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Monday, December 19, 2016

Bumps in the Road for Craft in 2016

As previously discussed here on more than one occasion, 2016 has been a tough year for craft beer. On the heels of several consecutive years of double-digit growth, there was a significant decline this year in the all-important retail channel.

Recent stats for grocery (in proprietary publications) show craft up just over 7 percent in dollars and 4 percent in volume for the year. The picture is worse for the 12 weeks through late November, which show dollar growth up less than 4 percent and volume under 2 percent.

There are reasons for everything, of course, and part of why craft is suffering in grocery is surely the brewery explosion. Local beer is more readily available to folks who didn't have easy access to it before. But that's only part of what's going on, I think.

Seasonal beers are another part of the story. Those beers are typically strong in retail and grocery stores between October and December. Not this year. Seasonals are down 8 percent for the year in multi channel retail, and down well over 9 percent in recent weeks.

The reality is that seasonals don't carry all that much weight these days. In our wacky craft beer world, "seasonal" is code for beer that is "old and tired." It's specialty beers consumers are chasing, beers that are rare and unique in some way. Tried and true seasonals are old hat.

Another pesky piece of the puzzle is imports, which have seen increased dollar and volume growth across all retail channels this year. That momentum accelerated throughout the year and reached double-digits in some retail channels over the last 90 days. Right where craft ought to be.

Could price differences be the reason for craft's decline and imports rise? Interesting idea. The average price per case (from a proprietary publication) of imports across a wide retail spectrum is about $30, compared to craft at about $36 per case.

I can't think of many mainstream imports I'd choose to buy instead of well-known crafts from places like Sierra Nevada and Deschutes. Even at a lower price point. I get that imports suggest more flavor and specialness than domestic macros. But most of the imports I see in grocery and convenience stores are seriously lacking.

If consumers really are turning to imports, maybe craft prices have gone too high. It's something I've wondered about since I saw six-pack prices at my local Fred Meyer pass through the $10 and $11 barriers. The notion of a $36 per case craft beer is pretty sketchy for non-sale beer. Seems low.

It's a pretty good bet that rising prices are a drag on craft growth. The gap between dollar and volume growth was fairly wide in recent years. Dollars stayed well ahead of volume because consumers accepted rising prices. But that's changing. The gap has narrowed, suggesting some (perhaps much) of current craft volume growth is fueled by discounting.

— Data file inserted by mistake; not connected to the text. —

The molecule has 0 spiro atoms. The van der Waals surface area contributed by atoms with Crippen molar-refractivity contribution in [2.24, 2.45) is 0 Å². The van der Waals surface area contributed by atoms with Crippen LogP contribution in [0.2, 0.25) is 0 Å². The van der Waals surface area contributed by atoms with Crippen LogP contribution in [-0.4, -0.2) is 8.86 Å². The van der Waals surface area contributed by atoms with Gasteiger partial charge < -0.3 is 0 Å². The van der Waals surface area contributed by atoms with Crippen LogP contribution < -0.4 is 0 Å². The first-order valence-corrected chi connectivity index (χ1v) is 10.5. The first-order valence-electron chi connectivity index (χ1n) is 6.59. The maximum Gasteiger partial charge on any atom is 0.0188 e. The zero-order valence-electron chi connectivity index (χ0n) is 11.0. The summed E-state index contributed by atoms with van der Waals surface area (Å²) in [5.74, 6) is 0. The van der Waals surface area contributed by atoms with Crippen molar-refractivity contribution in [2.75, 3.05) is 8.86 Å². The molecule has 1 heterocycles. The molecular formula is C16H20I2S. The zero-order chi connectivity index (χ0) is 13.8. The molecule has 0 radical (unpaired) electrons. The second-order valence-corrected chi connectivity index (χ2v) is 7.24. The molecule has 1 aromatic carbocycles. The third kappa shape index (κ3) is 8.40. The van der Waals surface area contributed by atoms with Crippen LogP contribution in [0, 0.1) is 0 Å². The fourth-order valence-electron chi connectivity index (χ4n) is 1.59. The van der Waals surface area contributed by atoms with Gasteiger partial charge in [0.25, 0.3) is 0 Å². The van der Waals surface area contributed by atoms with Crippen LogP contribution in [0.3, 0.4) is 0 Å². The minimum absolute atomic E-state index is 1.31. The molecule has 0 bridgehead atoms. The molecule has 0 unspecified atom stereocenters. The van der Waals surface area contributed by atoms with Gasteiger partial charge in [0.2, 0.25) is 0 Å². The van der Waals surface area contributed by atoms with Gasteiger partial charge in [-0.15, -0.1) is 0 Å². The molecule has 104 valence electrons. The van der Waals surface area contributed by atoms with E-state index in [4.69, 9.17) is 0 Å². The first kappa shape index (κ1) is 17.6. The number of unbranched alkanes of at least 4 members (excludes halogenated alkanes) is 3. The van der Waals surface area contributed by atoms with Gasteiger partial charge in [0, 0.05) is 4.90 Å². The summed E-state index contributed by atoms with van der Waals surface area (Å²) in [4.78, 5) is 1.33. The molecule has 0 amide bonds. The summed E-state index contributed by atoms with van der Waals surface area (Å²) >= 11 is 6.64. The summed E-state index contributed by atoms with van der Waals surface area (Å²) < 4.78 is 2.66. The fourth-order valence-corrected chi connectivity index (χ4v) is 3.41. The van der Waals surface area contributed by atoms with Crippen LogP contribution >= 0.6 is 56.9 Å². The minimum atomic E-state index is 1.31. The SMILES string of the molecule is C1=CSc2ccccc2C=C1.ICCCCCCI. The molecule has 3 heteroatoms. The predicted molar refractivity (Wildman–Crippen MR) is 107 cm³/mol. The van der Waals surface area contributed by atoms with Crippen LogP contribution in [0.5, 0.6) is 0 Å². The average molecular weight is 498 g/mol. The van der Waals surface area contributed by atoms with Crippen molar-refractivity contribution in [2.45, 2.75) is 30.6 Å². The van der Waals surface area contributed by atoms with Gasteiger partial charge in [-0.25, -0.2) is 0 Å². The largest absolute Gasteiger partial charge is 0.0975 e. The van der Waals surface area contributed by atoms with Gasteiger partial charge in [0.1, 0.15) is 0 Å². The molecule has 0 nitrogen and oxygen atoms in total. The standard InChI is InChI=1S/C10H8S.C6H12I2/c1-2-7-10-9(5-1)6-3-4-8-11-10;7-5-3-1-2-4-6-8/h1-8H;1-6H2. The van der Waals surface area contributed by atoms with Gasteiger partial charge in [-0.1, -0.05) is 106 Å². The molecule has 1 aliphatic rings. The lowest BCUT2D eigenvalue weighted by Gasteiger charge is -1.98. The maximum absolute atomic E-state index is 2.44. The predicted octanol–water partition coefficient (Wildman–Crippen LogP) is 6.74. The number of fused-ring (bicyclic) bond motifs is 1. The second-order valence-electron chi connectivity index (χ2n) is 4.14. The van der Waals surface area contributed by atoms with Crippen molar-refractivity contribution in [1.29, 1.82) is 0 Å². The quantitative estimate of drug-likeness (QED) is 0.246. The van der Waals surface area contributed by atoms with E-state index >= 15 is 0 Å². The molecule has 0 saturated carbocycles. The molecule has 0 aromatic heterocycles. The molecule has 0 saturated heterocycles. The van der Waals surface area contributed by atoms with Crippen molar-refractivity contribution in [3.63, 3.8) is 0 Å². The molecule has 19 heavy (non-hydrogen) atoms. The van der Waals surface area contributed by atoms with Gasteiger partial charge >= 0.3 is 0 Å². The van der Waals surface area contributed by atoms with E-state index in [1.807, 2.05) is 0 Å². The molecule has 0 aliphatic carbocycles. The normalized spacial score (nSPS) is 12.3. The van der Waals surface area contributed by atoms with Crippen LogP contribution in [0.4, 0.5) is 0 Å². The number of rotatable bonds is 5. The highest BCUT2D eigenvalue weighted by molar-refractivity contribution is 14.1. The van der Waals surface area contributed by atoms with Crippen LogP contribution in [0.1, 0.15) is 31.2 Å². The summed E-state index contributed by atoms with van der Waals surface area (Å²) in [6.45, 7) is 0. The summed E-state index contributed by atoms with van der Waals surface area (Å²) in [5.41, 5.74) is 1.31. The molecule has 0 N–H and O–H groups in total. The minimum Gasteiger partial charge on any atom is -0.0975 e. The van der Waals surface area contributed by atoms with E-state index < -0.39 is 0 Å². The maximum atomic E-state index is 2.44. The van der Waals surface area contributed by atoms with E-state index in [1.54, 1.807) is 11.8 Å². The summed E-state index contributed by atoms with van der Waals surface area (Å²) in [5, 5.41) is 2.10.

We face a lot of unknowns as we close out 2016 and move into the new year. That's as true of the beer industry as it is of the transition in Washington, D.C. Hang on.

Monday, December 12, 2016

The Trap of Large Scale Distribution

The Brewers Association recently announced that the US brewery count has surpassed 5,000. That's a new record, topping the previous high of around 4,100, set back in pre-Prohibition 1873. Most breweries were small in those days and we seem to be returning to that general theme.

Nonetheless, the bulk of the craft beer sold today is made by a few large breweries. No need to name names. These are mostly well-known brands that joined the craft movement long ago and have built strong followings via regional and national distribution.

If you've been reading along here, you know some of the larger craft breweries have been struggling of late. The stats are quite clear. It appears that, with a lot of breweries opening in places that never before had local beer, locals are buying local brands instead of national or regional ones. Go figure.

Improved access to local beer is actually a wonderful thing. And we aren't done, yet. Despite significant overcrowding in the retail sector, we haven't reached peak brewery count. There's still room for small breweries that target underserved local clientele. Seriously.

That applies even in Portland, which has (too) many breweries concentrated in and around the city core. My guess is some of those breweries will struggle in coming years. But there are still neighborhoods in the metro area that would proudly support a local brewery or brewpub.

What we don't have room for, I think, is breweries that enter the market with plans to extend their reach and profitability via large scale distribution. Stiff competition for limited retail shelf space and taphandles makes that an increasingly problematic strategy for most, though some have certainly succeeded.

That's why I find it odd that so many breweries, even relatively small ones, try to navigate the distribution angle. Sure, a bit of local distribution is good marketing. Being seen on store shelves can be good for business. But reaching beyond local distribution makes sense for only a few.

Industry sources tell me some Oregon breweries are reconsidering their commitment to extended distribution. These are breweries whose beers are distributed in Oregon and around the Northwest. They're starting to wonder if the strategy is worth the time, effort and investment.

It's a good question because distribution on that kind of scale is a different challenge than selling beer in your pub and in local retail channels. Once you cross the threshold into distribution outside your home market, you're walking into a brutal numbers game where the cost of entry is high and the margins are extremely low. Moving a lot of beer is just one piece of the puzzle.